can’t remember a time that he didn’t work two jobs until he
had the welding shop.
He stayed active in the Masons and the Men’s Club. He took
us to the beach every Friday during the summer. We spent every
vacation in Alabama for quite a few years until he decided that the
road went two ways. Our most likely Sunday activity was a drive,
Mother’s favorite recreation. Often we went to see Uncle
Harry and Aunt Helen, or Thelma and Biebs; occasionally Aunt Esther and
Uncle Buddy or Aunt Abbie and Uncle Johnnie, or maybe to
He remodeled the kitchen to Mother’s height; consequently we
washed dishes at shoulder height. He traded work with Uncle
Johnnie and had him landscape her yard. As our family grew, Mother
wanted to buy the house on the hill (where the Deaver’s live) but
daddy mindful of the depression, built dormers in the attic, again on a
barter arrangement with Bob Lyles this time. He also opened the
living and dining room into one large room and built a fireplace.
He hired a bricklayer for that but acted as helper for him. Many
a time we dressed in front of a trash fire.
He believes in letting everyone do his own thing-differences are
interesting. One of his child raising rules, was not to say
‘no’ unless you had a reason to say it.
Daddy became Pop with Billy Connor. Guess Chuck and Margaret
picked it up. I didn’t learn until years later that he would have
liked to be called Granddaddy. He worked very hard to give Chuck
a cast iron stomach like his. Chuck did well but the creamed
onion fed at the age of 1 just about did me in. It was about ten
years before I ate creamed onions again. When Chuck was 8, he
wrote a paper about his best friend, Pop.
When he married Vi, we didn’t see as much of him. They did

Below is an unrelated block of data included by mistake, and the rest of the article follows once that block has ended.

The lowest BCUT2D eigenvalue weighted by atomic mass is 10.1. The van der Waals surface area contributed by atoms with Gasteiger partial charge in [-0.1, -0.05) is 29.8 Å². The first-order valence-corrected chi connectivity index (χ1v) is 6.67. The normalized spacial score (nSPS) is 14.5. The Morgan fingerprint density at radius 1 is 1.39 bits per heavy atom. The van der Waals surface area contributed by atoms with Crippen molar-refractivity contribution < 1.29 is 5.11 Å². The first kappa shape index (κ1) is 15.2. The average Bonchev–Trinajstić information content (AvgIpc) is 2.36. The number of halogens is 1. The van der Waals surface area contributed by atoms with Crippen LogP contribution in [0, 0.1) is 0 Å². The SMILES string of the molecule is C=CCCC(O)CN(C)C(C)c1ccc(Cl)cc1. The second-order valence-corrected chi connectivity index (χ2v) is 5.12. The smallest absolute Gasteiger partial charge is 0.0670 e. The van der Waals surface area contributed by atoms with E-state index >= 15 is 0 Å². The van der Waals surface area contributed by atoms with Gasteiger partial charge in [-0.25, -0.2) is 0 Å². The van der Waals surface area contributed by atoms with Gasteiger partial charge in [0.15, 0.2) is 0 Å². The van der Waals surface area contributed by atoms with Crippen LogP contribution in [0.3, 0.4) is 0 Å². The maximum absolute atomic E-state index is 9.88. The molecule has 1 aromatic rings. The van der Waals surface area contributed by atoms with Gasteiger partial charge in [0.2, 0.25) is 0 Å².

a variety of things including acting as house parents at a Methodist
home for teenagers. They bought a place on the Eastern shore,
Daddy got his boat. Finally, they took Tony and loved and
nurtured him for many years. Until Tony became too heavy for Vi
to carry and Daddy was too lame to carry him for her.
Daddy retires periodically from his machinist job but says he likes the
good things of life too much to stay permanently retired. Also he
enjoys working, says it keeps him going. His employer is good to
him as are his working companions.
Pop always describes himself as a jack of all trades, master of
none. He has a lively curiosity, great intelligence and certainly
exceptional mechanical ability. There was nothing that he
couldn’t fix around the house. He says if he couldn’t
fix it so that no one else could either. He was not going to be
outdone. He did a lot of bartering to get things done well; an
idea that has always been popular with the professionals. He was
a man ahead of his time and with the least bit of cooperation from his
family, could have had more success in the financial field.
Pop is very outgoing, loves people of all kinds. I used to think
the more strange the better. But it was some of his
‘strange’ friends that loaned us their cottage at the
beach. It was also through some of his ‘strange’
friends that we got Duke.
Pop also loves to read. When he took me with him on his
Saturday excursions, we always went to used book stores. He would
stride along swiftly with me running to keep up. He said he
stopped taking me when I learned to talk but it must have been later
than that because I remember going.
He is fiercely independent, first and foremost, a family man. He
is proud that we all take after him in those respects.
Written by: Betty Louise Souder Spittle
(age 56) in December 1983